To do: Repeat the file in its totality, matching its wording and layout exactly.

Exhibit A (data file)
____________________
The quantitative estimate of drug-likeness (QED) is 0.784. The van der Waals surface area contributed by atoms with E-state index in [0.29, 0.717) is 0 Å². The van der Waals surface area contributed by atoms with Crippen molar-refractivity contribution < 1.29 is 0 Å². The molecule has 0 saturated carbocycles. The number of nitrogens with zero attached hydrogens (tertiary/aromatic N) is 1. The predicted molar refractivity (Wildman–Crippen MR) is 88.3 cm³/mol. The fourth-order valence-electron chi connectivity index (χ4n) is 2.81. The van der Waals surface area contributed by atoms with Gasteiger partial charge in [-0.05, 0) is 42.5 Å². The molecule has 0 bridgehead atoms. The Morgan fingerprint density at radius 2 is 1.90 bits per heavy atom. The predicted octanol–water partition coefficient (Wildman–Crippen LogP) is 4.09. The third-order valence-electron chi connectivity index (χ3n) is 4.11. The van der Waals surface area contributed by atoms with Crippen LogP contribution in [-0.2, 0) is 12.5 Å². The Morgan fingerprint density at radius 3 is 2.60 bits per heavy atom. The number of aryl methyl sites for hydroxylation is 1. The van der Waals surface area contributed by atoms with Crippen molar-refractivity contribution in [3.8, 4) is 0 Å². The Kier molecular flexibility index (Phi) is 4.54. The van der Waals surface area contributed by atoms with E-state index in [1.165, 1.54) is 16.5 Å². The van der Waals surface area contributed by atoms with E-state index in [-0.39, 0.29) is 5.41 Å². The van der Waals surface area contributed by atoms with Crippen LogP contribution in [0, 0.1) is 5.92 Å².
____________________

The quantitative estimate of drug-likeness (QED) is 0.784. The van der Waals surface area contributed by atoms with E-state index in [0.29, 0.717) is 0 Å². The van der Waals surface area contributed by atoms with Crippen molar-refractivity contribution < 1.29 is 0 Å². The molecule has 0 saturated carbocycles. The number of nitrogens with zero attached hydrogens (tertiary/aromatic N) is 1. The predicted molar refractivity (Wildman–Crippen MR) is 88.3 cm³/mol. The fourth-order valence-electron chi connectivity index (χ4n) is 2.81. The van der Waals surface area contributed by atoms with Gasteiger partial charge in [-0.05, 0) is 42.5 Å². The molecule has 0 bridgehead atoms. The Morgan fingerprint density at radius 2 is 1.90 bits per heavy atom. The predicted octanol–water partition coefficient (Wildman–Crippen LogP) is 4.09. The third-order valence-electron chi connectivity index (χ3n) is 4.11. The van der Waals surface area contributed by atoms with Crippen LogP contribution in [-0.2, 0) is 12.5 Å². The Morgan fingerprint density at radius 3 is 2.60 bits per heavy atom. The number of aryl methyl sites for hydroxylation is 1. The van der Waals surface area contributed by atoms with Crippen molar-refractivity contribution in [3.8, 4) is 0 Å². The Kier molecular flexibility index (Phi) is 4.54. The van der Waals surface area contributed by atoms with E-state index in [1.165, 1.54) is 16.5 Å². The van der Waals surface area contributed by atoms with E-state index in [-0.39, 0.29) is 5.41 Å². The van der Waals surface area contributed by atoms with Crippen LogP contribution in [0, 0.1) is 5.92 Å².